In a new study from Boston University, researchers found high blood pressure may double an adult’s risk of developing epilepsy.
In the study of 2,986 U.S. adults with an average age of 58 years, 55 new cases of epilepsy were identified during an average follow-up of 19 years.
The team found hypertension, defined as the presence of elevated blood pressure or use of antihypertensive medications, was linked to nearly 2-fold higher risk of epilepsy.
After excluding participants with normal blood pressure on antihypertensive medications, they found high blood pressure was linked to a 2.44-times higher risk of epilepsy.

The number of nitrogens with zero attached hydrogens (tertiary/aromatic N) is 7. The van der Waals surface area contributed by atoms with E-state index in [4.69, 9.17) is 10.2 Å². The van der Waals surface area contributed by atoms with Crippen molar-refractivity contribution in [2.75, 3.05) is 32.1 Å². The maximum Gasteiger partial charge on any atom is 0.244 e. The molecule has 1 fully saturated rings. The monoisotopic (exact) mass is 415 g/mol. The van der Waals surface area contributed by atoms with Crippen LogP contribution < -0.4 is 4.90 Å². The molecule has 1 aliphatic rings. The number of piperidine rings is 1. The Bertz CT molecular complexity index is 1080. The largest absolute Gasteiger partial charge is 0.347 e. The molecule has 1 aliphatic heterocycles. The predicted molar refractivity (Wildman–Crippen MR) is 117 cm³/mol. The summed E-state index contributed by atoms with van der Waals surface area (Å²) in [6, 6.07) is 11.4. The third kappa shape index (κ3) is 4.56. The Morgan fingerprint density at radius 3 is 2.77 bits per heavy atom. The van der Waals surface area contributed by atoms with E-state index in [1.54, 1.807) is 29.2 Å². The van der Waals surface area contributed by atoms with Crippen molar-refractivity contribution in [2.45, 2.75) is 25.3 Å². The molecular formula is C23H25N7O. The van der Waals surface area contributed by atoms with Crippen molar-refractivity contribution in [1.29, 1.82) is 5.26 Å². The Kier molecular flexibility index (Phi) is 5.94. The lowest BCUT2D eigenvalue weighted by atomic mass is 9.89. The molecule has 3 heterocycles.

This study shows that hypertension, a common, modifiable, vascular risk factor, is an independent predictor of epilepsy in older age.
This observation may help identify subgroups of patients who will benefit from targeted, aggressive hypertension management.
It also encourages the performance of dedicated clinical studies that will focus on early interventions to reduce the burden of epilepsy in older age.
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The study is published in Epilepsia. One author of the study is Maria Stefanidou, MD, MSc.
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